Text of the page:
While the work of Hersey and Blanchard is useful in an attempt to understand situational approaches to leader decision-making, the situational factor to be considered, follower readiness, is somewhat simplistic or incomplete. There are other factors that come into play, including the significance of the problem or decision at hand, leader expertise to deal with the problem on his or her own, the amount of commitment that is necessary from followers, and followers’ ability to work together as a team to solve a problem (assuming that the problem is team, rather than individual, based). All of these factors are considered simultaneously by an approach to leader decision-making that was authored by Vroom and Jago.6
As shown in Table 5.4, in any given decision-making situation, there are seven questions that are relevant to determining the degree of follower involvement. Depending on the answers to these questions, the leader would be pushed more or less toward follower involvement in the decision-making process. A distinguishing aspect of this process is that the leader follows a decision tree analysis as shown in Figures 5.2 and 5.3. A decision tree allows for branching out in different directions with the different questions that are depicted in Table 5.4. The path that one takes in the decision tree depends on the answer to a prior question in Table 5.4. For instance, in the scheduling problem described above, although the clinic manager had sufficient information to make the decision, she also realized that acceptance among her subordinates would be critical and that they had the skills to come up with a good solution. Using the models depicted in Figures 5.2 and 5.3, these aspects of the situation would push the manager to be either facilitative or delegative.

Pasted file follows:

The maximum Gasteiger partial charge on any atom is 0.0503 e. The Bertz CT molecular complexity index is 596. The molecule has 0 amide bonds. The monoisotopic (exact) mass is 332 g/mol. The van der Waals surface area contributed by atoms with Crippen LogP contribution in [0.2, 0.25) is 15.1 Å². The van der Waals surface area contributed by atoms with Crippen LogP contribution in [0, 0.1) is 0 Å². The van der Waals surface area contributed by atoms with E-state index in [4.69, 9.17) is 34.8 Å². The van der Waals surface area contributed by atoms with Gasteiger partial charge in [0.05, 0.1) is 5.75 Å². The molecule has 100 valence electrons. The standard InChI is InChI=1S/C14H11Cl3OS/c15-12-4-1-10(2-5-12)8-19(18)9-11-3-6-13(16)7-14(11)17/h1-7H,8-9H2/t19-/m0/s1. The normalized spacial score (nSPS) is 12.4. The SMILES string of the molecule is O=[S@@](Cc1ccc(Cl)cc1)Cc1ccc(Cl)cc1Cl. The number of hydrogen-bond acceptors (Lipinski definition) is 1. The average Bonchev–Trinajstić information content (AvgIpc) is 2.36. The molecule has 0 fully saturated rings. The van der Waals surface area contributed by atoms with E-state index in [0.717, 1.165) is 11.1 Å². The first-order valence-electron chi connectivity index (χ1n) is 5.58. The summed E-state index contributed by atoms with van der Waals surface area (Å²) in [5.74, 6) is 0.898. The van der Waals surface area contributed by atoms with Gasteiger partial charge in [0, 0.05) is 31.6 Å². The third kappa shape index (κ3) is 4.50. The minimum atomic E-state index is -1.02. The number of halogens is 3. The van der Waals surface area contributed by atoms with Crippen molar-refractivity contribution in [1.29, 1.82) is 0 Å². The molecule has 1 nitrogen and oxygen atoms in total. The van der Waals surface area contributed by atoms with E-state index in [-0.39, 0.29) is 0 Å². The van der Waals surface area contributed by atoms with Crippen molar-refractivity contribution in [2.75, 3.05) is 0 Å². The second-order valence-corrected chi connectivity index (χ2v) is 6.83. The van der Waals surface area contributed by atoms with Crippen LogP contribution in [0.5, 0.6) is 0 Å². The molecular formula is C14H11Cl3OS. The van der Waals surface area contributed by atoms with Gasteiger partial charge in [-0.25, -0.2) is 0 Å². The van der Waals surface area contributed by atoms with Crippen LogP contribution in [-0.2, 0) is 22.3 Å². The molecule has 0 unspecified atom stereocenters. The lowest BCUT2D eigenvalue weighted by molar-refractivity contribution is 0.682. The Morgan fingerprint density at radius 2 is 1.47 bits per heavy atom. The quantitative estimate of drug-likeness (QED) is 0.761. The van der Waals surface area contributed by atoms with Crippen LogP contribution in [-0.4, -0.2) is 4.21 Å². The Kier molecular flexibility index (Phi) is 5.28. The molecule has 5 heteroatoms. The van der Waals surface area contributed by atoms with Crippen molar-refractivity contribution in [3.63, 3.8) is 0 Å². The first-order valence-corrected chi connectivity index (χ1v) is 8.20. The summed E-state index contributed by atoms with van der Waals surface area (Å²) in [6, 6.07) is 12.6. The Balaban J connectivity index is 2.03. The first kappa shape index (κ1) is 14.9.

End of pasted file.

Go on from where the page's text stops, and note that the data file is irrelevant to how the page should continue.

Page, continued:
Table 5.4 Situational Questions and Implications for Follower Involvement
|Situational Questions||Implications for Follower Involvement|
|1. How important is the decision or problem in relation to the effectiveness of the organization?||If the decision lacks importance, then most of the remaining questions will not be relevant. In most instances, the leader should simply make a decision on his or her own. However, if the decision is important, then the remaining questions become more relevant, and different styles may be appropriate, depending on how the remaining questions are answered.|
|2. For implementation purposes, how important is follower commitment to carrying out any decision that is made?||Some decisions can be carried out even if followers are not involved or committed to their implementation. However, if implementation requires follower commitment, a high degree of follower involvement in decision-making is required.|